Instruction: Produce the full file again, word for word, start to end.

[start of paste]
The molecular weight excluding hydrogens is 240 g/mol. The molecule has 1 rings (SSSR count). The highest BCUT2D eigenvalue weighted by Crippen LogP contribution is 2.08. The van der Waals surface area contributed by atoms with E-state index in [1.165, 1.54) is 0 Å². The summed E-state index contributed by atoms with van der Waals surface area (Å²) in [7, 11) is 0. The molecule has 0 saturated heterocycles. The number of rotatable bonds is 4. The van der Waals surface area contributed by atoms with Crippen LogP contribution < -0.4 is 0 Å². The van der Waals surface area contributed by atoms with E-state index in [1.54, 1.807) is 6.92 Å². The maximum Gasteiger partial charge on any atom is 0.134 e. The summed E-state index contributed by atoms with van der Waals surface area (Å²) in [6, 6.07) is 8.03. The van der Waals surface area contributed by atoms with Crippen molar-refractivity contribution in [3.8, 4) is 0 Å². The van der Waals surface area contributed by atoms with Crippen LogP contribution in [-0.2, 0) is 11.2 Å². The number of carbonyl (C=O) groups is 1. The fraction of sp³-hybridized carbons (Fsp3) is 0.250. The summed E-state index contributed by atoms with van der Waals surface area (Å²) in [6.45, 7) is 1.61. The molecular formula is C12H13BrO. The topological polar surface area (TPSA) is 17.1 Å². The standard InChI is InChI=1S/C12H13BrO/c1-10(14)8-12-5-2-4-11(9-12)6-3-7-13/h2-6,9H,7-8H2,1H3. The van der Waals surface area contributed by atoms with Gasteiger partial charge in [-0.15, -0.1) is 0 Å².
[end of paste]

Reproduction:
The molecular weight excluding hydrogens is 240 g/mol. The molecule has 1 rings (SSSR count). The highest BCUT2D eigenvalue weighted by Crippen LogP contribution is 2.08. The van der Waals surface area contributed by atoms with E-state index in [1.165, 1.54) is 0 Å². The summed E-state index contributed by atoms with van der Waals surface area (Å²) in [7, 11) is 0. The molecule has 0 saturated heterocycles. The number of rotatable bonds is 4. The van der Waals surface area contributed by atoms with Crippen LogP contribution < -0.4 is 0 Å². The van der Waals surface area contributed by atoms with E-state index in [1.54, 1.807) is 6.92 Å². The maximum Gasteiger partial charge on any atom is 0.134 e. The summed E-state index contributed by atoms with van der Waals surface area (Å²) in [6, 6.07) is 8.03. The van der Waals surface area contributed by atoms with Crippen molar-refractivity contribution in [3.8, 4) is 0 Å². The van der Waals surface area contributed by atoms with Crippen LogP contribution in [-0.2, 0) is 11.2 Å². The number of carbonyl (C=O) groups is 1. The fraction of sp³-hybridized carbons (Fsp3) is 0.250. The summed E-state index contributed by atoms with van der Waals surface area (Å²) in [6.45, 7) is 1.61. The molecular formula is C12H13BrO. The topological polar surface area (TPSA) is 17.1 Å². The standard InChI is InChI=1S/C12H13BrO/c1-10(14)8-12-5-2-4-11(9-12)6-3-7-13/h2-6,9H,7-8H2,1H3. The van der Waals surface area contributed by atoms with Gasteiger partial charge in [-0.15, -0.1) is 0 Å².